Members of the Association of Private Schools are pre-approved for a Staples Advantage account with Staples and receive special discounted rates on thousands of items.
(PRWEB) June 24, 2013
If there is one thing that small-scale private schools share, it must be limited funding. We've all been there--need this, want that, could really use this, but funding is an issue. What's a school to do? How can a small K-12 private or independent school minimize expenses while providing a 21st century learning environment and fully-functional school? The Association of Private Schools provides key points to making school purchases on a budget:
1. In-kind donations and sweat equity. Go local--contact schools, businesses, and government entities in your area and ask for donations of unused equipment and supplies. Scan local newspapers, advertisements, and Craigslist for "going out of business sales" and ask for donations. Offer to clean-up after the moving sale in exchange for free items. Reducing the amount of things needed will make more funds available for the must-have items.
2. Discounts. Yes, discounts are available on just about everything from digital gadgets to school photography. One way of getting discounts is by joining a professional organization, such as the Association of Private Schools which offers a group purchasing cooperative for school members that covers everything from professional development to school uniforms. This method simply requires joining a professional organization to provide access to quality vendors for school materials and services at an affordable rate. Another method is to pound the pavement yourself by calling retailers and asking for a discount or searching the internet for coupons. This may be effective, but may not yield the brand or quality that you are seeking. Schools can purchase discounted items in bulk, such as pencils, notebooks, and glue that sell for pennies at the beginning of the school year.
3. Go cheap. Purchase gently used items at garage sales, thrift stores, and consignment stores. Check ads for schools and childcare centers that are closing within your area. Another option is to barter or trade for needed items with other private and independent schools.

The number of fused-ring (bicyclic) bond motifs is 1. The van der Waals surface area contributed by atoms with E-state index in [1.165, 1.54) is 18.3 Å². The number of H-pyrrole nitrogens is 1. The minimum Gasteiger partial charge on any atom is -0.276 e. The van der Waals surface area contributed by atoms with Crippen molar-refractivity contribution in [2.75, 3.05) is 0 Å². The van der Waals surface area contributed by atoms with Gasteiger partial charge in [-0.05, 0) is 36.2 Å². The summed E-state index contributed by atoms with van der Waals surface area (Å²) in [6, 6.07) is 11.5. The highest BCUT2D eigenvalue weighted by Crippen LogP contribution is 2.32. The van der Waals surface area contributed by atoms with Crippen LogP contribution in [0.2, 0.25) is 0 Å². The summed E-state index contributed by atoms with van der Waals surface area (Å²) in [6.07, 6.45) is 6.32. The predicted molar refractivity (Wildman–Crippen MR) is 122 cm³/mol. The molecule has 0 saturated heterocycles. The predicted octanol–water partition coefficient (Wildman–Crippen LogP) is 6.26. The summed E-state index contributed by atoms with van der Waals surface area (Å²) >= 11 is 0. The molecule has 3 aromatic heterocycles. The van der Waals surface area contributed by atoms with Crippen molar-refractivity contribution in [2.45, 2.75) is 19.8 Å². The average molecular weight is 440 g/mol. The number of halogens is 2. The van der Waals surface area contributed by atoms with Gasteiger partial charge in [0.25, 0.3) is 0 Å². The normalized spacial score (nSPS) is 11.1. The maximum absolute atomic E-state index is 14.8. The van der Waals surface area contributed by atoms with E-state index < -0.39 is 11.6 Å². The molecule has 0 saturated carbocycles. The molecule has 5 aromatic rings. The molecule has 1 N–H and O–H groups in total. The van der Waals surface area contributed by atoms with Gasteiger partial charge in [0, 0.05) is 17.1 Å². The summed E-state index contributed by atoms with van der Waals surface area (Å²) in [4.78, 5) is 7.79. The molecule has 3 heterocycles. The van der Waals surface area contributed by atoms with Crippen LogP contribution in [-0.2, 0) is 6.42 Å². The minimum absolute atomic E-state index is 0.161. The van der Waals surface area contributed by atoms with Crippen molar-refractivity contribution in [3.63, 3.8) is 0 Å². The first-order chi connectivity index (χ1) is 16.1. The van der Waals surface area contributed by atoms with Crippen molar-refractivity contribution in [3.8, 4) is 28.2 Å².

4. Purchase orders. Unbeknownst to many small schools, private and independent schools are usually eligible to use purchase orders in lieu of immediate payment for school purchases. A purchase order is an interest-free promise to pay within a specified amount of time. Generally, the school creates a purchase order using a form template or through a retailer's online purchase order system. The purchase order states exactly what items are being purchased, the terms of payment, shipping and delivery details, and more. Purchase orders are usually created on Net 30 terms, which means payment is due within 30 days. The terms can be set for longer than 30 days, but most retailers prefer this time period. Once the retailer approves the purchase order, the purchase can be initiated. The great news is that the credit term is interest free, so if a cash-strapped school needs to purchase textbooks or office supplies, a purchase order may be an option. It is important for schools to note that retailers may charge late fees or interest on purchase order or store credit purchases if the balance is not paid in full by the end of the credit term.
5. Interest-free store credit. Store credit gives schools an open line of credit with payment terms that usually include interest-free terms. Schools apply directly to retailers for store credit (sometimes referred to as a purchasing card), then the retailer reviews the application and accepts or rejects the application. "Members of the Association of Private Schools are pre-approved for a Staples Advantage account with Staples and receive special discounted rates on thousands of items. All member schools of the Association receive discounts on copy paper and can request additional discounts on the school's regularly purchased items," says Debbie Shaibu, Executive Director of the Association of Private Schools. "Staples is just one of the retail vendors in our group purchasing cooperative. Since we serve small-scale schools, it is critical that we offer deep discounts and easy transactions through our vendor partners and affiliates," she said.
Although school finances and funding may be challenging for a small private or independent school, it is manageable. With proper planning and timing, school purchases can be made easily.
The Association of Private Schools is a professional association dedicated to the success of K-12 small-scale private independent, and charter schools. For more information on the group purchasing cooperative discounts offered through the Association of Private Schools, visit their website at http://www.iapics.org and the blogsite at http://www.privateschoolsuccess.org